Internal quality control and external quality assessment were performed for all parameters during the study period, according to HRN EN ISO 15189:2012 Medical laboratories - Requirements for quality and competence. The analysers were calibrated according to the manufacturer’s instructions and checked by using commercial controls. For CRP measurements commercial controls were used two times a day (PreciControl ClinChem Multi 1 (PCCC1; cat. no: 511 700 3190) and PreciControl ClinChem Multi 2 (PCCC2; cat. no: 511 721 6190), Roche Diagnostics GmbH, Mannheim, Germany) as well as for fibrinogen measurements (Control plasma N (cat. no: 05-ORKE41) and Control plasma P (cat. no: OUPZ175), Siemens Healthcare Diagnostics, Marburg, Germany). For CBC measurements commercial control (Sysmex XN Check Level 1 (cat. no: 213 487), Level 2 (cat. no: 213 488), Level 3 (cat. no: 213 489), Sysmex Corporation, Kobe, Japan) was used once a day.
Spirometry is a common method in diagnosing the airflow limitation. It enables to measure FVC, that is a volume of vigorously exhaled air from the point of maximal inspiration, and FEV1, the other important parameter that stands for the volume of air exhaled during the first second of previously described procedure for measuring FVC. Afterwards, FEV1/FVC is calculated. If its value is < 0.70, the airflow limitation is confirmed.
The spirometry was performed on each visit of COPD patients in outpatient clinic by trained technicians. The spirometry was done on a MasterScreen Pneumo (Jaeger, Germany), according to the recommendations of the European Respiratory Society and American Thoracic Society.
Comorbidities and therapy
Study participants provided a detailed medical history that included comorbidities and therapy data. Both COPD patients and controls were subdivided according to the presence of cardiovascular diseases (CVD) and metabolic diseases (MD). In this study, term CVD encompassed arterial hypertension, atherosclerosis, coronary artery disease and heart failure, while term MD encompassed diabetes mellitus, osteoporosis and hyperlipidaemia.
Furthermore, COPD patients were also assigned to the groups according to the therapy so that the effect of various therapies on platelets and platelet-related parameters could be determined. The patients were divided into four therapy groups, according to the GOLD guidelines based on medical data. Therapy 1 group was taking SABA, SAMA, LAMA or LABA and every possible dual combination among them. Long-acting β2-agonists and LAMA as a constant combination were used in therapy 2 group, while therapy 3 group was taking ICS/LABA combination. Finally, addition of LAMA to ICS/LABA combination was taken by the individuals in therapy 4 group.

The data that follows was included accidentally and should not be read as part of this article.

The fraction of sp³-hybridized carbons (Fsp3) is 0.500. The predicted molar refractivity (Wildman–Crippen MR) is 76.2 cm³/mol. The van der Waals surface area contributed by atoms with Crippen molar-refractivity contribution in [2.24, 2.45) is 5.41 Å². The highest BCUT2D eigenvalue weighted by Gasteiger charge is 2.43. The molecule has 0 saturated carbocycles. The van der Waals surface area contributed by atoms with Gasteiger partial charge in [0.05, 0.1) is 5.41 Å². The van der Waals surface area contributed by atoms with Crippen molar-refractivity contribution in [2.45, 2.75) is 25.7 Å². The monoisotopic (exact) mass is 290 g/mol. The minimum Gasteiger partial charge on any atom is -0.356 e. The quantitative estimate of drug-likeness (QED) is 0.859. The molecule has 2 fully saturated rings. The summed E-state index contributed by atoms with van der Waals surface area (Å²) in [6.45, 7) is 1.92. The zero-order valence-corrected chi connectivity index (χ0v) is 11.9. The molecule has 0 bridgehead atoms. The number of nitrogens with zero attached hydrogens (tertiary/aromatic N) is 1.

All data were tested for normal distribution by Kolmogorov-Smirnov test. As all data showed to be non-parametric, they were presented as median with interquartile range, and only age was presented as median with minimum and maximum. Accordingly, correlations were evaluated by Spearman Rank Order. Differences between controls and COPD groups were tested by Mann-Whitney Rank Sum Test, while in case of more than two groups Kruskal-Wallis One Way Analysis of Variance on Rank was used. Univariate and multivariate logistic regression analysis were performed for evaluation of predicting factors in COPD. Data were considered statistically significant when P < 0.05. Statistical analysis was performed by MedCalc statistical software, version 17.9.2. (MedCalc Software, Ostend, Belgium).
Table 1 shows baseline characteristics of all participants included (age, sex, smoking status, spirometric data) as well as results of laboratory testing. Controls and patients groups did not differ according to age (64 (46-83) and 65 (45-87), respectively) and sex (49 male and 46 female vs. 69 male and 40 female, respectively). All lung function parameters were significantly lower in subjects with COPD, as expected. Well-known inflammatory parameters, CRP, Fbg and WBC, showed increased levels in COPD patients compared to controls (P < 0.001 for all three parameters). An increase in Plt (P = 0.007), and a decrease in MPV (P < 0.001) and PDW (P < 0.001) compared to control subjects were found. Among the other platelet-related parameters, Pct for itself did not show significant change between COPD patients and controls (P = 0.220), but when combined with MPV or PDW in a MPV/Pct or PDW/Pct, lower result in COPD patients were obtained (P = 0.005 and P < 0.001, respectively). The same principle of calculation was used on Plt, so the MPV/Plt and PDW/Plt ratios were better in distinguishing COPD patients and controls (P < 0.001, P < 0.001, respectively) than Plt itself. Platelet index was decreased in COPD patients when compared to control subjects (P < 0.001).
Platelet to lymphocyte ratio was significantly elevated in COPD patients (P = 0.006). Moreover, PLR showed to be related to the disease severity, as a statistically significant differences were found between controls and GOLD 4 (P < 0.05) as well as between controls and GOLD D (P < 0.05). Platelet to lymphocyte ratio was not the only parameter that showed the change among GOLD 2-4 stages and GOLD A-D subgroups. Platelets also showed changes when patients were subdivided into GOLD 2-4 stages, but there was no significant change between GOLD A-D groups when compared to controls and between individual groups. MPV/Plt and MPV/Pct ratios showed a downtrend with statistical significance between different groups, as shown in Figure 2.